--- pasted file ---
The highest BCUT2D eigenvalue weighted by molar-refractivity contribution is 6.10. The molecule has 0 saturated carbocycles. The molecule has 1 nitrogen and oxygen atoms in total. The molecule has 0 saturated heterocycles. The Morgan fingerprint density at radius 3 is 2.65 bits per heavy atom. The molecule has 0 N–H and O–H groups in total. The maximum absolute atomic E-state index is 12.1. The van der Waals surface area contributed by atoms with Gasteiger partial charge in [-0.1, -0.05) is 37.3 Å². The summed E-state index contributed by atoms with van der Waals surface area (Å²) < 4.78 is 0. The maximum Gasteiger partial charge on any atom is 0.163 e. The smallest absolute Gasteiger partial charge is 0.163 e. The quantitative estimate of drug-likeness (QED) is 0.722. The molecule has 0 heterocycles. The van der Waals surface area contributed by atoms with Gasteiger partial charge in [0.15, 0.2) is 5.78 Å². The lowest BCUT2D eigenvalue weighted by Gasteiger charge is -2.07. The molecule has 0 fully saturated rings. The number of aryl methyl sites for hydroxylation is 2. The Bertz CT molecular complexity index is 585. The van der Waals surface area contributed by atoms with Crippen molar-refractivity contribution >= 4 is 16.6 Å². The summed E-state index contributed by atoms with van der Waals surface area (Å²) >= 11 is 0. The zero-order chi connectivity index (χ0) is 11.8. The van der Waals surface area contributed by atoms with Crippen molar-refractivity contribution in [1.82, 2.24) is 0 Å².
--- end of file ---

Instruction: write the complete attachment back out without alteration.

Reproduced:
The highest BCUT2D eigenvalue weighted by molar-refractivity contribution is 6.10. The molecule has 0 saturated carbocycles. The molecule has 1 nitrogen and oxygen atoms in total. The molecule has 0 saturated heterocycles. The Morgan fingerprint density at radius 3 is 2.65 bits per heavy atom. The molecule has 0 N–H and O–H groups in total. The maximum absolute atomic E-state index is 12.1. The van der Waals surface area contributed by atoms with Gasteiger partial charge in [-0.1, -0.05) is 37.3 Å². The summed E-state index contributed by atoms with van der Waals surface area (Å²) < 4.78 is 0. The maximum Gasteiger partial charge on any atom is 0.163 e. The smallest absolute Gasteiger partial charge is 0.163 e. The quantitative estimate of drug-likeness (QED) is 0.722. The molecule has 0 heterocycles. The van der Waals surface area contributed by atoms with Gasteiger partial charge in [0.15, 0.2) is 5.78 Å². The lowest BCUT2D eigenvalue weighted by Gasteiger charge is -2.07. The molecule has 0 fully saturated rings. The number of aryl methyl sites for hydroxylation is 2. The Bertz CT molecular complexity index is 585. The van der Waals surface area contributed by atoms with Crippen molar-refractivity contribution >= 4 is 16.6 Å². The summed E-state index contributed by atoms with van der Waals surface area (Å²) >= 11 is 0. The zero-order chi connectivity index (χ0) is 11.8. The van der Waals surface area contributed by atoms with Crippen molar-refractivity contribution in [1.82, 2.24) is 0 Å².